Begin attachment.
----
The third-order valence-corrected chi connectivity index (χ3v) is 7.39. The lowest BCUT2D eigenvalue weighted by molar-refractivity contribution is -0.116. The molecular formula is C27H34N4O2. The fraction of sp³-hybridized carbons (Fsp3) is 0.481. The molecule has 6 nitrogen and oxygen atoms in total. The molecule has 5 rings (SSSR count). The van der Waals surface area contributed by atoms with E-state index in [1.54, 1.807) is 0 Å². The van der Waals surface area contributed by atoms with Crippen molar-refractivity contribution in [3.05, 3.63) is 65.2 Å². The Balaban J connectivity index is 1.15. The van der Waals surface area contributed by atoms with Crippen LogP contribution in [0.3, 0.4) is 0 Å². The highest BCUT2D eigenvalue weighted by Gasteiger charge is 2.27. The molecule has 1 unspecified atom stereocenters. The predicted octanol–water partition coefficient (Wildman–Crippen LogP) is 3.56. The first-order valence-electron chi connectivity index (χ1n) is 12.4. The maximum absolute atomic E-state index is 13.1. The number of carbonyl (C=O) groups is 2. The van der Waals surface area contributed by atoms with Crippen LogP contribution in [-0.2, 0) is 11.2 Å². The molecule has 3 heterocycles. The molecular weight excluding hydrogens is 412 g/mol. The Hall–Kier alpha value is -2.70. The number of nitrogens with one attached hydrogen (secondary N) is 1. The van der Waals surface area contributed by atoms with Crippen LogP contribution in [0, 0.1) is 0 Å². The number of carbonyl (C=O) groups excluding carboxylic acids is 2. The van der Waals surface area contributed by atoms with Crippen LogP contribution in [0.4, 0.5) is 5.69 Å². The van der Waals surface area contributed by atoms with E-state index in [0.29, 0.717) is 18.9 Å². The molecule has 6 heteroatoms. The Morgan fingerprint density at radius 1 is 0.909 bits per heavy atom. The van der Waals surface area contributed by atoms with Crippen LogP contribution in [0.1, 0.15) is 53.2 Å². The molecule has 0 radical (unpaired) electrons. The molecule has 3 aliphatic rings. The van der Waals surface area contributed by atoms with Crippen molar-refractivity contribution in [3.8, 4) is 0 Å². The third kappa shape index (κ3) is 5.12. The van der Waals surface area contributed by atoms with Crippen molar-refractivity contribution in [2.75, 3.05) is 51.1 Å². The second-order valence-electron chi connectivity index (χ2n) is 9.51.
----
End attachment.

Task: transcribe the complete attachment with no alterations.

The third-order valence-corrected chi connectivity index (χ3v) is 7.39. The lowest BCUT2D eigenvalue weighted by molar-refractivity contribution is -0.116. The molecular formula is C27H34N4O2. The fraction of sp³-hybridized carbons (Fsp3) is 0.481. The molecule has 6 nitrogen and oxygen atoms in total. The molecule has 5 rings (SSSR count). The van der Waals surface area contributed by atoms with E-state index in [1.54, 1.807) is 0 Å². The van der Waals surface area contributed by atoms with Crippen molar-refractivity contribution in [3.05, 3.63) is 65.2 Å². The Balaban J connectivity index is 1.15. The van der Waals surface area contributed by atoms with Crippen LogP contribution in [0.3, 0.4) is 0 Å². The highest BCUT2D eigenvalue weighted by Gasteiger charge is 2.27. The molecule has 1 unspecified atom stereocenters. The predicted octanol–water partition coefficient (Wildman–Crippen LogP) is 3.56. The first-order valence-electron chi connectivity index (χ1n) is 12.4. The maximum absolute atomic E-state index is 13.1. The number of carbonyl (C=O) groups is 2. The van der Waals surface area contributed by atoms with Crippen LogP contribution in [-0.2, 0) is 11.2 Å². The molecule has 3 heterocycles. The molecular weight excluding hydrogens is 412 g/mol. The Hall–Kier alpha value is -2.70. The number of nitrogens with one attached hydrogen (secondary N) is 1. The van der Waals surface area contributed by atoms with Crippen LogP contribution in [0, 0.1) is 0 Å². The number of carbonyl (C=O) groups excluding carboxylic acids is 2. The van der Waals surface area contributed by atoms with Crippen LogP contribution in [0.4, 0.5) is 5.69 Å². The van der Waals surface area contributed by atoms with E-state index in [0.29, 0.717) is 18.9 Å². The molecule has 6 heteroatoms. The Morgan fingerprint density at radius 1 is 0.909 bits per heavy atom. The van der Waals surface area contributed by atoms with Crippen LogP contribution in [0.1, 0.15) is 53.2 Å². The molecule has 0 radical (unpaired) electrons. The molecule has 3 aliphatic rings. The van der Waals surface area contributed by atoms with Crippen molar-refractivity contribution in [3.8, 4) is 0 Å². The third kappa shape index (κ3) is 5.12. The van der Waals surface area contributed by atoms with Crippen molar-refractivity contribution in [2.75, 3.05) is 51.1 Å². The second-order valence-electron chi connectivity index (χ2n) is 9.51.